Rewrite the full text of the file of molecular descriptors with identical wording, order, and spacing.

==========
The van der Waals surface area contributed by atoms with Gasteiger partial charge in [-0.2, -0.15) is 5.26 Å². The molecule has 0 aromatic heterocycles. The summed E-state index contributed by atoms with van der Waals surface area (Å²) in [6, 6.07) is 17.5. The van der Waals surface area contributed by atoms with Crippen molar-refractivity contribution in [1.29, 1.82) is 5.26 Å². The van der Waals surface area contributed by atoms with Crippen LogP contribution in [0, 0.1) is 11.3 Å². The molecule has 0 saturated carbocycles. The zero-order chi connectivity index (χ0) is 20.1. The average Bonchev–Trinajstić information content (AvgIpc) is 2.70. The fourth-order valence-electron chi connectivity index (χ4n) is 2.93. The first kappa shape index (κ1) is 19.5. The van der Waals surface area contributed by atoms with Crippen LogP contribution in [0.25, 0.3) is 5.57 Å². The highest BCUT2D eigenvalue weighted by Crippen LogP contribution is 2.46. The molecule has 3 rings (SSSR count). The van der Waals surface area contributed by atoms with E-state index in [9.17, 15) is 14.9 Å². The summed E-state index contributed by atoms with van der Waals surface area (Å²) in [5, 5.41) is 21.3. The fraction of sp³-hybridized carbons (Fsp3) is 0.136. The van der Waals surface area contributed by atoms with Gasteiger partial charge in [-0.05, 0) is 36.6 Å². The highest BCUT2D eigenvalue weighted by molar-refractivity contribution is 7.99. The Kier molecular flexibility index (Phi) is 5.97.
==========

The van der Waals surface area contributed by atoms with Gasteiger partial charge in [-0.2, -0.15) is 5.26 Å². The molecule has 0 aromatic heterocycles. The summed E-state index contributed by atoms with van der Waals surface area (Å²) in [6, 6.07) is 17.5. The van der Waals surface area contributed by atoms with Crippen molar-refractivity contribution in [1.29, 1.82) is 5.26 Å². The van der Waals surface area contributed by atoms with Crippen LogP contribution in [0, 0.1) is 11.3 Å². The molecule has 0 saturated carbocycles. The zero-order chi connectivity index (χ0) is 20.1. The average Bonchev–Trinajstić information content (AvgIpc) is 2.70. The fourth-order valence-electron chi connectivity index (χ4n) is 2.93. The first kappa shape index (κ1) is 19.5. The van der Waals surface area contributed by atoms with Crippen LogP contribution in [0.25, 0.3) is 5.57 Å². The highest BCUT2D eigenvalue weighted by Crippen LogP contribution is 2.46. The molecule has 3 rings (SSSR count). The van der Waals surface area contributed by atoms with E-state index in [9.17, 15) is 14.9 Å². The summed E-state index contributed by atoms with van der Waals surface area (Å²) in [5, 5.41) is 21.3. The fraction of sp³-hybridized carbons (Fsp3) is 0.136. The van der Waals surface area contributed by atoms with Gasteiger partial charge in [-0.05, 0) is 36.6 Å². The highest BCUT2D eigenvalue weighted by molar-refractivity contribution is 7.99. The Kier molecular flexibility index (Phi) is 5.97.